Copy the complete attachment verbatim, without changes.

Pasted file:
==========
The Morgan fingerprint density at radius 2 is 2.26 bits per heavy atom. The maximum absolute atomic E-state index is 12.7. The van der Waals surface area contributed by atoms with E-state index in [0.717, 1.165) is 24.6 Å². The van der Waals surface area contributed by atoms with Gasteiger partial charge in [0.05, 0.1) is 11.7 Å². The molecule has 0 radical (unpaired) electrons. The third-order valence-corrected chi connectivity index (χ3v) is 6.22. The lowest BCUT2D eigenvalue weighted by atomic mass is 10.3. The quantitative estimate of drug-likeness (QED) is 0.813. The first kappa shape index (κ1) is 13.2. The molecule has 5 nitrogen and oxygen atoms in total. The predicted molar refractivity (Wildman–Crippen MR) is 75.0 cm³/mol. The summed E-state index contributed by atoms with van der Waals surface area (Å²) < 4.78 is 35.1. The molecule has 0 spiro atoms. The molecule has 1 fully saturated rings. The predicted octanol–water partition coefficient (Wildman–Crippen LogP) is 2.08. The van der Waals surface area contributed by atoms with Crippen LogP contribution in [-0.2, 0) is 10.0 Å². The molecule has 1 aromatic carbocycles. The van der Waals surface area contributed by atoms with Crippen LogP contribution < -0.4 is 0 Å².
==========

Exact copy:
The Morgan fingerprint density at radius 2 is 2.26 bits per heavy atom. The maximum absolute atomic E-state index is 12.7. The van der Waals surface area contributed by atoms with E-state index in [0.717, 1.165) is 24.6 Å². The van der Waals surface area contributed by atoms with Gasteiger partial charge in [0.05, 0.1) is 11.7 Å². The molecule has 0 radical (unpaired) electrons. The third-order valence-corrected chi connectivity index (χ3v) is 6.22. The lowest BCUT2D eigenvalue weighted by atomic mass is 10.3. The quantitative estimate of drug-likeness (QED) is 0.813. The first kappa shape index (κ1) is 13.2. The molecule has 5 nitrogen and oxygen atoms in total. The predicted molar refractivity (Wildman–Crippen MR) is 75.0 cm³/mol. The summed E-state index contributed by atoms with van der Waals surface area (Å²) < 4.78 is 35.1. The molecule has 0 spiro atoms. The molecule has 1 fully saturated rings. The predicted octanol–water partition coefficient (Wildman–Crippen LogP) is 2.08. The van der Waals surface area contributed by atoms with Crippen LogP contribution in [-0.2, 0) is 10.0 Å². The molecule has 1 aromatic carbocycles. The van der Waals surface area contributed by atoms with Crippen LogP contribution < -0.4 is 0 Å².